The real estate debt of 1 million euros of an insurer canceled for only 891 euros

An insurance consultant has been granted a personal insolvency agreement (PIA) which will see nearly €1 million in debt canceled in return for a payment of just €891.

he High Court has approved the PIA for Gerard Conlon (41) after hearing that creditors had unanimously agreed to the arrangement despite the massive write-off involved.

The case is an illustration of the kind of bad home debts, dating back more than a decade before the economic crash of 2008, that are still before the courts.

Thanks to the debt agreement, Mr Conlon, of Cox’s Demesne, Dundalk, Co Louth, will obtain a restructured mortgage allowing him to save his family home.

The insurance consultant struggled financially after investing in property in his twenties, but it’s only now that his debts have been settled.

As part of the debt deal, Mr Conlon will get a new mortgage, paying off what he owes over 29 years.

He will pay the €170,000 owed on his mortgage to Pepper Asset Servicing, while his house is only worth €130,000.

Mr. Conlon will also dispose of an investment property in Dundalk.

However, more than €900,000 also owed by Mr Conlon to Pepper Asset Servicing in respect of real estate debts will be written off, as well as nearly €60,000 owed to the Revenue Commissioners. The court heard that the amounts written off were unsecured debts – loans or debts that were not backed by any collateral.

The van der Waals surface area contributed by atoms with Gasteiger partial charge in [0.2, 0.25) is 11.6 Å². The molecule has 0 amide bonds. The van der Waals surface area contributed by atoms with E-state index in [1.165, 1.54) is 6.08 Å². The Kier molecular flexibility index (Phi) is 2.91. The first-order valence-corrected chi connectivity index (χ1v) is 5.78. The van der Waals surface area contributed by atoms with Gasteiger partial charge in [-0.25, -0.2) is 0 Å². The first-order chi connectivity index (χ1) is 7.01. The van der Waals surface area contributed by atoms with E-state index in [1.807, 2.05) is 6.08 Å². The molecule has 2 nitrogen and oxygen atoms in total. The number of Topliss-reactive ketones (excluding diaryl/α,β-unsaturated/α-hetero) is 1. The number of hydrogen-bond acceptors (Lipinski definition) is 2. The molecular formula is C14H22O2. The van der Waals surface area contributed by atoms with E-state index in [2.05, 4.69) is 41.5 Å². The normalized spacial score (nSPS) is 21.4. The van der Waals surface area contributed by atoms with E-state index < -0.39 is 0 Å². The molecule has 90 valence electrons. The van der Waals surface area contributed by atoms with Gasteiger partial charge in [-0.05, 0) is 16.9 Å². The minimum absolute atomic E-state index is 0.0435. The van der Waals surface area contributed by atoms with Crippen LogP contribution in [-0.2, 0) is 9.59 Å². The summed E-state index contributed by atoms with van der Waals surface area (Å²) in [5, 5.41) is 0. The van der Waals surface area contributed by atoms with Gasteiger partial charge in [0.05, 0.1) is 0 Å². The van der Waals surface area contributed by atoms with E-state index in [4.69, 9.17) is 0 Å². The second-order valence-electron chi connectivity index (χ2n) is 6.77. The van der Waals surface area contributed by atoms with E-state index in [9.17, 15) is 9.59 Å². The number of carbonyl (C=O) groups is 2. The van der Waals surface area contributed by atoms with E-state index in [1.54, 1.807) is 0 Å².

The unsecured creditors will end up sharing only €891.

Mr Conlon’s PIA, designed by personal insolvency specialist Alan Clarke, was approved by Judge Alexander Owens.

He was presented in court by attorney Keith Farry, representing the practitioner.

The court heard from Mr Conlon, a married father-of-one, who had total debts of more than 1.1 million euros.

The vast majority of these came after he acquired several properties between 2000 and 2008 as a co-borrower with a brother.

Property prices were extremely high at the time, but after the economic downturn values ​​plummeted and lending became unsustainable. Most of the properties have been repossessed, the court was told.

Mr Conlon ultimately owed Pepper Asset Servicing €909,000 in home loans and almost €85,000 to the Revenue Commissioners.

As well as being given the option to repay his mortgage debt in full, Mr Conlon will dispose of a second property, on York Street in Dundalk, worth €80,000, in full and final settlement of a debt owed thereon. this.

Only €25,900 of the €85,000 income debt is considered preferential, and it will be repaid over a 15-month period, the court heard. But the remaining sum of more than €59,000 will be almost entirely amortized.

Mr Farry said a lump sum of €8,891 had been collected from Mr Conlon’s friends and family for the PIA. But once the practitioner’s fees have been paid, there would only be €891 left for unsecured creditors.

“In total, around 1 million euros are canceled in exchange for 891 euros,” Mr Farry said.

The lawyer explained to the judge that all qualified creditors had voted in favor of the arrangement.

The court heard that secured creditors would receive 100% of what they were owed under the PIA, compared to just 69% in bankruptcy.

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John A. Bogar